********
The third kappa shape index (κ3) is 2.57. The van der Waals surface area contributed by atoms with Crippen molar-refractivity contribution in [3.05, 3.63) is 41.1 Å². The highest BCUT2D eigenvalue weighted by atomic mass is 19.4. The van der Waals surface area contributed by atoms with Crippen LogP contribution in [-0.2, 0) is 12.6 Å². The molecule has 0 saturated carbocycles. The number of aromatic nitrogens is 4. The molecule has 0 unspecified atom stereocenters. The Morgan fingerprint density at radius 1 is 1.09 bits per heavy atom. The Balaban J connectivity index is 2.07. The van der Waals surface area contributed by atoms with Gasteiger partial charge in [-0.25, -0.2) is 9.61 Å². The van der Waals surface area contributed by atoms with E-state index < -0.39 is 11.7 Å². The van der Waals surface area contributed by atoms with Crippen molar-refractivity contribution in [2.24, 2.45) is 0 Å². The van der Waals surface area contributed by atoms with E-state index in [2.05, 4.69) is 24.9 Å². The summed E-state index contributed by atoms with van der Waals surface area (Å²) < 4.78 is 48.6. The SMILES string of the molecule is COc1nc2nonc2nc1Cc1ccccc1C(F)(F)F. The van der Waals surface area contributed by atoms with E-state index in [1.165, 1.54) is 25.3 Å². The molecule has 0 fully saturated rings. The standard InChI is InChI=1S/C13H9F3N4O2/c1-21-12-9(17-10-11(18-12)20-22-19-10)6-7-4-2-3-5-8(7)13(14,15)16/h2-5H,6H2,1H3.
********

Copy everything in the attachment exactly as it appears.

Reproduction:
The third kappa shape index (κ3) is 2.57. The van der Waals surface area contributed by atoms with Crippen molar-refractivity contribution in [3.05, 3.63) is 41.1 Å². The highest BCUT2D eigenvalue weighted by atomic mass is 19.4. The van der Waals surface area contributed by atoms with Crippen LogP contribution in [-0.2, 0) is 12.6 Å². The molecule has 0 saturated carbocycles. The number of aromatic nitrogens is 4. The molecule has 0 unspecified atom stereocenters. The Morgan fingerprint density at radius 1 is 1.09 bits per heavy atom. The Balaban J connectivity index is 2.07. The van der Waals surface area contributed by atoms with Gasteiger partial charge in [-0.25, -0.2) is 9.61 Å². The van der Waals surface area contributed by atoms with E-state index < -0.39 is 11.7 Å². The van der Waals surface area contributed by atoms with Crippen molar-refractivity contribution in [2.24, 2.45) is 0 Å². The van der Waals surface area contributed by atoms with E-state index in [2.05, 4.69) is 24.9 Å². The summed E-state index contributed by atoms with van der Waals surface area (Å²) < 4.78 is 48.6. The SMILES string of the molecule is COc1nc2nonc2nc1Cc1ccccc1C(F)(F)F. The van der Waals surface area contributed by atoms with E-state index in [1.165, 1.54) is 25.3 Å². The molecule has 0 fully saturated rings. The standard InChI is InChI=1S/C13H9F3N4O2/c1-21-12-9(17-10-11(18-12)20-22-19-10)6-7-4-2-3-5-8(7)13(14,15)16/h2-5H,6H2,1H3.